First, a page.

Cincinnati Song Initiative wins ‘Stand for the Arts’ award

Cincinnati Song Initiative participants around the piano (L-R): Alex Hurd, Ahyoung Jung, Samuel Martin, Ivy Walz, Kenneth Griffiths, Marie Marquis

America’s only arts network, Ovation TV, in partnership with Spectrum, has awarded Cincinnati Song Initiative a 2018 Stand for the Arts award. The award includes $10,000 in funding. Officials will hold a formal award presentation in Cincinnati on Oct. 8.

Cincinnati Song Initiative is a three-year-old concert series devoted to art song. The project, led by founding artistic director Samuel Martin, presents beautifully-sung, well-researched programs on themes such as American song, the French group, Les Six, and the art song of Spanish-speaking nations, “Alma de España,” which kicks off the third season on Sept. 22.Read More »

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Opera is changing, and Cincinnati is at the forefront

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Eisenhower’s words are projected above the cast in a scene of “Another Brick in the Wall” that drew audience applause. Provided/Philip Groshong

This month at Cincinnati Opera, audiences are seeing an opera based on a Pink Floyd rock album and another, “As One,” on a transgender topic. The company is commissioning “Blind Injustice,” based on the Ohio Innocence Project at the University of Cincinnati, to premiere next year in CO’s 99th season.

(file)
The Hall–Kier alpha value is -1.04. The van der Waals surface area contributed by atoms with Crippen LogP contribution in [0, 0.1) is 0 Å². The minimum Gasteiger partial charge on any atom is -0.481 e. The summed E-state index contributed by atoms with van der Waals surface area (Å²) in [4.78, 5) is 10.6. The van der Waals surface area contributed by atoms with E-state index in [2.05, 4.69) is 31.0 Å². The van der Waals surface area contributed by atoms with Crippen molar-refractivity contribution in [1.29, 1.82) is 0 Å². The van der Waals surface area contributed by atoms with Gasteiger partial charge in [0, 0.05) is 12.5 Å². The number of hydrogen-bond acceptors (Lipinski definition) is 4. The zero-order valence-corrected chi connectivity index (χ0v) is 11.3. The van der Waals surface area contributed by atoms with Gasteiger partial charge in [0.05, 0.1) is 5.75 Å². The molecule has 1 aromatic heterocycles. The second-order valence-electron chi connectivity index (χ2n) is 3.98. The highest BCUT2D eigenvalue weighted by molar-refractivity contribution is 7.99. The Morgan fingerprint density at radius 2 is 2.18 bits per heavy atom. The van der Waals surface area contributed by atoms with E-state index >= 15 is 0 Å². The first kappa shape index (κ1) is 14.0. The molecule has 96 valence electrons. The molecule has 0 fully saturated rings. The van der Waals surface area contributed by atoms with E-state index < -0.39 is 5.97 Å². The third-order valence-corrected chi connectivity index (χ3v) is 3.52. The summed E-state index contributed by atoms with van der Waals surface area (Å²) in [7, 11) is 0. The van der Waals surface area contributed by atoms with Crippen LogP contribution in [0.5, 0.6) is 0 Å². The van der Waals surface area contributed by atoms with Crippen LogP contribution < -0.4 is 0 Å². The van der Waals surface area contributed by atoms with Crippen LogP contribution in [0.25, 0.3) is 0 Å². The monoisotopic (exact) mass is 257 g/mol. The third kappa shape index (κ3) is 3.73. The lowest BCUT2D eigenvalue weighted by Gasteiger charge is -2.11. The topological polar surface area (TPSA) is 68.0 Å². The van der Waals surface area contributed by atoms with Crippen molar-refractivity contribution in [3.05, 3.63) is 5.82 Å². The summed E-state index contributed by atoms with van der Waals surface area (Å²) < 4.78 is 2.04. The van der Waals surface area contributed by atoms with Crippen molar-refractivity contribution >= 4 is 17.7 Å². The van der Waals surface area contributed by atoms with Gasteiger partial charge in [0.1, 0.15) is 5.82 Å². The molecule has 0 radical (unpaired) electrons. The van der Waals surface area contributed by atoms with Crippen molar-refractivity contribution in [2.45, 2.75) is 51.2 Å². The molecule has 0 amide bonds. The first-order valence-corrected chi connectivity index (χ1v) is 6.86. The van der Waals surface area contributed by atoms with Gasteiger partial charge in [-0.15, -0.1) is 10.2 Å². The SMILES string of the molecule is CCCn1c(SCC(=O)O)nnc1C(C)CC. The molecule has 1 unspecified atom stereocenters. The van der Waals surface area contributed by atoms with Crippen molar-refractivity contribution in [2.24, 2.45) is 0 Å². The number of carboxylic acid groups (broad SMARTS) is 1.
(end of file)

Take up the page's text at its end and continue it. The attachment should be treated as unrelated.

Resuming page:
Last week, the chamber group concert:nova presented a “rock opera” based on sci-fi stories from “The Illustrated Man” by Ray Bradbury. (Here’s a column I wrote about it.)

It’s no secret that opera can no longer lure audiences with just the traditional canon of the ABCs – “Aida,” “La Boheme” and “Carmen.” Around the country, opera companies are embracing diversity and programming new American opera on a range of topics.

For the last couple of decades, new opera has addressed timely social issues – such as Jake Heggie’s and Terrence McNally’s “Dead Man Walking,” based on the book by Sister Helen Prejean about the death penalty. As opera embraces the vernacular – with the aim of making it accessible to all — the whole art form is blurring the lines between traditional opera, pop and musical theater.

A case in point is “Another Brick in the Wall,” based on the acid-rock Pink Floyd Album, “The Wall.” To me, the production emphasized the visuals – the projections, the scenic design, the spectacle – leaving an impression not far removed from a night at the theater seeing “Les Miserables” or “Miss Saigon.” (Read my review here.)Read More »

The Flying Dutchman leaves port

‘Iolanta’ charms at Queen City Opera

Iolanta and her aides in Tchaikovsky’s “Iolanta” at Queen City Opera. Provided photos

“I long for something, but I don’t know what,” sang the lovely blind princess Iolanta, in Queen City Opera’s production of Tchaikovsky’s final opera, “Iolanta.”